US to Sign Deal to Maintain Military Access to Micronesia

The US is also working on extending Compact of Free Association agreements with the Marshall Islands and Palau

A US envoy said Monday that the US and the Federated States of Micronesia have agreed to extend a strategic pact that will allow the US to maintain military access to the Pacific Island nation.

Joseph Yun was appointed in 2022 as the US special envoy to negotiate extensions of the Compact of Free Association agreements (COFA), deals the US has with Micronesia, the Marshall Islands, and Palau.

Under the COFAs, the Pacific Island nations are treated similarly to US territories. They receive economic assistance from the US and fall under the protection of the US military in exchange for allowing US forces to operate in the countries.

Yun has previously said that under the COFA extensions, the US is expected to provide $6.5 billion in aid to the three countries over the next 20 years. Micronesia President David Panuelo said earlier this year that the deal he was negotiating would give the US more military access and told residents to expect more US military drills.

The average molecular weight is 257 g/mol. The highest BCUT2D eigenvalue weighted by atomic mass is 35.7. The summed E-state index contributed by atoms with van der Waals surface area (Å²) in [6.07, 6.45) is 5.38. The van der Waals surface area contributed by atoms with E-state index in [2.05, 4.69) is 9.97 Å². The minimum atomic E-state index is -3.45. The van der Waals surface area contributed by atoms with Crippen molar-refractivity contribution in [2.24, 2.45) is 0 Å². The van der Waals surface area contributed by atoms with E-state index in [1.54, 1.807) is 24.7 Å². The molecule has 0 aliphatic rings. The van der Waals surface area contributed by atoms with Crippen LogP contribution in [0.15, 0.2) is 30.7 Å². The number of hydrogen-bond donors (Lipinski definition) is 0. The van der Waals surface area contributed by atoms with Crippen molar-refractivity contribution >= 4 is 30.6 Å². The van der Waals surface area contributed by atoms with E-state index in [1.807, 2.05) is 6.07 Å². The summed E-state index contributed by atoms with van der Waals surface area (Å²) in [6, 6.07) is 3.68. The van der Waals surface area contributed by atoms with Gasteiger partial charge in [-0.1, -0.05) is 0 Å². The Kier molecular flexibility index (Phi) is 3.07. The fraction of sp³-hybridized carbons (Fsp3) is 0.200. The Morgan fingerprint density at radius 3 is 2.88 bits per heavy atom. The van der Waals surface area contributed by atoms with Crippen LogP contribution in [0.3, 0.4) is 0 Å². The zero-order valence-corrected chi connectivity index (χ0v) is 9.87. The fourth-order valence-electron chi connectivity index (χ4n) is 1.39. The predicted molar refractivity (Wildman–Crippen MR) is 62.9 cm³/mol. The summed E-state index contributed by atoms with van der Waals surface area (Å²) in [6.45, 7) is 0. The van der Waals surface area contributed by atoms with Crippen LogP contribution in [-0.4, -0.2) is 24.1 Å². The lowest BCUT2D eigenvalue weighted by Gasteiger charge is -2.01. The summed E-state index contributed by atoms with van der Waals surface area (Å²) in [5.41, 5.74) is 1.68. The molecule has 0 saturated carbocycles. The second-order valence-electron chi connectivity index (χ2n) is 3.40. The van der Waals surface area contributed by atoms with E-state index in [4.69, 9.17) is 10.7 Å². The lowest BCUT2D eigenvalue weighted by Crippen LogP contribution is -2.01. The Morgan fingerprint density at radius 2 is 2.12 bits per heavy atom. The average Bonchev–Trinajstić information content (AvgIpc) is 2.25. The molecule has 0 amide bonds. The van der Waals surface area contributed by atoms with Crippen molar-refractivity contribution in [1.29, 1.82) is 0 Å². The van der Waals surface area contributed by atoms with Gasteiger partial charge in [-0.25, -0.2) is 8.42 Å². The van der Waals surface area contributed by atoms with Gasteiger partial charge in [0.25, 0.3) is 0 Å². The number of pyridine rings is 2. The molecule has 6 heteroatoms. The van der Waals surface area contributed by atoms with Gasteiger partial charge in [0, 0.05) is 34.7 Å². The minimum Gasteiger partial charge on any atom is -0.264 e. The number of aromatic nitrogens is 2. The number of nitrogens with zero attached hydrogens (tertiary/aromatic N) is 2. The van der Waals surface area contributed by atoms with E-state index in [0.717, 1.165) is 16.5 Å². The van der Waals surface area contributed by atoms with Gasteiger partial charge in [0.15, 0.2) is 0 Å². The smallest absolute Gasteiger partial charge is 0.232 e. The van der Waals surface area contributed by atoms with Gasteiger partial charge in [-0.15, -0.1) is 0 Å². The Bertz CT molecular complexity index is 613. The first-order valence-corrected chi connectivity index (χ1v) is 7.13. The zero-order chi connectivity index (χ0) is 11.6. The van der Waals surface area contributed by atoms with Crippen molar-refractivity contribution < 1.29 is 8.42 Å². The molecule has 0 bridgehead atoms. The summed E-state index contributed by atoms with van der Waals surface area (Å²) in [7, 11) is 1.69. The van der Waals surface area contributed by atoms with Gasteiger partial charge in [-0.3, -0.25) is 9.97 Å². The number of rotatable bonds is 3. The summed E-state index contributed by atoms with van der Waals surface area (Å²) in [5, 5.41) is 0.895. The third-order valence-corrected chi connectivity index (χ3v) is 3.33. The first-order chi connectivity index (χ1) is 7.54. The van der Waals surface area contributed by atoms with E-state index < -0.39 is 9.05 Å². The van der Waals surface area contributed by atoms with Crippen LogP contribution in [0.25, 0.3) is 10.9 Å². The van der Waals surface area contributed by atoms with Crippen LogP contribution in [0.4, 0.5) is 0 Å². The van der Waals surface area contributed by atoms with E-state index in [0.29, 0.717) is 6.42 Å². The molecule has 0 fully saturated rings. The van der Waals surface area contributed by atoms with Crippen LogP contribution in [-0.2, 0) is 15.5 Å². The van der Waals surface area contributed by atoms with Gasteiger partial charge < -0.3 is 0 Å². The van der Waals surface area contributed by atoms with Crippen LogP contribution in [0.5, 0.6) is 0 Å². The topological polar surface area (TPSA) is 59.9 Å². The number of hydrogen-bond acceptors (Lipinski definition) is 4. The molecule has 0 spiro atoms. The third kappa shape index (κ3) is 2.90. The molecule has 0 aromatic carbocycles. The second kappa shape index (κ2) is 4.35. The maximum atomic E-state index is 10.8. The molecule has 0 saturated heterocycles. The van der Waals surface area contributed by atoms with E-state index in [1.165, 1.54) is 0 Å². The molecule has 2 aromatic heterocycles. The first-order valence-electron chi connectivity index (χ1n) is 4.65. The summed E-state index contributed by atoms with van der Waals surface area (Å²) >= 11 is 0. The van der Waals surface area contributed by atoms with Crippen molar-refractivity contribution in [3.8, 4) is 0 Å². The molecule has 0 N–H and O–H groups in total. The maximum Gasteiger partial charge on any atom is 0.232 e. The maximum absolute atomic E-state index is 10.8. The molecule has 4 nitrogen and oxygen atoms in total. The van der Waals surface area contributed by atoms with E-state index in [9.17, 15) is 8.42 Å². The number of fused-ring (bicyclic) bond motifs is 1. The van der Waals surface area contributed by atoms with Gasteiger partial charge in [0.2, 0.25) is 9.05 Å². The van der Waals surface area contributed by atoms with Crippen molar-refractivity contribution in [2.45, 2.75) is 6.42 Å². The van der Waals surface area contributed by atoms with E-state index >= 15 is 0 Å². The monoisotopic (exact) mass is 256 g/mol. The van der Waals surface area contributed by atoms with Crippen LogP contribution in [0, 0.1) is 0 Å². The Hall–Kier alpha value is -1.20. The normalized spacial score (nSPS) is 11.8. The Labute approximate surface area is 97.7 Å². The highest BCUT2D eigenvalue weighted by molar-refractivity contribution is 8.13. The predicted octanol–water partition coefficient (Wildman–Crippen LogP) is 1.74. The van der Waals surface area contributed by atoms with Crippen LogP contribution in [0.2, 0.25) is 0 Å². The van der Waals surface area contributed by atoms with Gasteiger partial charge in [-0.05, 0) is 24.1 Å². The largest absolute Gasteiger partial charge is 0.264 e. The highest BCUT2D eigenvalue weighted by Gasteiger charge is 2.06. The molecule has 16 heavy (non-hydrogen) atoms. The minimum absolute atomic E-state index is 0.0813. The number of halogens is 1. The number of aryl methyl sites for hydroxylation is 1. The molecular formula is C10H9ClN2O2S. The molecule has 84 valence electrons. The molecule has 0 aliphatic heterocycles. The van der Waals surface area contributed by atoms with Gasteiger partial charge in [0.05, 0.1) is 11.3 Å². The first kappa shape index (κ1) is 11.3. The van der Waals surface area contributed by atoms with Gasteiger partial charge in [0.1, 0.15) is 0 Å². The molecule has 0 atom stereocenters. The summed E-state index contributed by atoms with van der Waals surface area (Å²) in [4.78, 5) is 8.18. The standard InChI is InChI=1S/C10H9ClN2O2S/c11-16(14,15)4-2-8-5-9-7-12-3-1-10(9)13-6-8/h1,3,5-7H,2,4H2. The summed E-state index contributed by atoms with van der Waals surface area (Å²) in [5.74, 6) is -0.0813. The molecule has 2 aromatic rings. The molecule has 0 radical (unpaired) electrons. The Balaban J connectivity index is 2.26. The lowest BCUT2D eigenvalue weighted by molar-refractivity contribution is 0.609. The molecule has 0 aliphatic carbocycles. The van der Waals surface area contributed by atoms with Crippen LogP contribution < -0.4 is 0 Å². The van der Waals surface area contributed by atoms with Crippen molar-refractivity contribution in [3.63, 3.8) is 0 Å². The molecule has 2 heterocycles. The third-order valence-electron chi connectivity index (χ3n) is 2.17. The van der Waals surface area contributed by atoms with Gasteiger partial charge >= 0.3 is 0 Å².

The deals also allow the US to deny other foreign militaries access to the Pacific Island nations, giving the US a huge swathe of the Asia Pacific it can not allow the Chinese military to enter. Extending the COFAs is key to the US strategy against China in the region.

Map of the region (US Indo Pacific Command)

Yun said that the COFA extension with Micronesia will be signed in Papua New Guinea on the sidelines of a summit between President Biden and Pacific leaders that will be held on May 22, although reports said Tuesday that Biden has canceled his planned visit. Biden was also expected to sign a pact with Papua New Guinea that would give the US military access to the country’s ports and airports.

Yun said he was off to Palau to negotiate another COFA extension. “It’s absolutely a done deal,” he said, referring to the Micronesia deal. “I am (now) going to go to Palau. Where I hope to make similar progress.”

He is also traveling to the Marshall Islands soon but said he was “doubtful” a deal would be reached at this time. Yun did not give a reason why, but the Marshall Islands has been seeking more compensation from the US for its series of nuclear weapons tests carried out in the 1940s and 50s that caused major health issues for locals and environmental damage, the effects of which are still being felt today.

Author: Dave DeCamp

Dave DeCamp is the news editor of, follow him on Twitter @decampdave.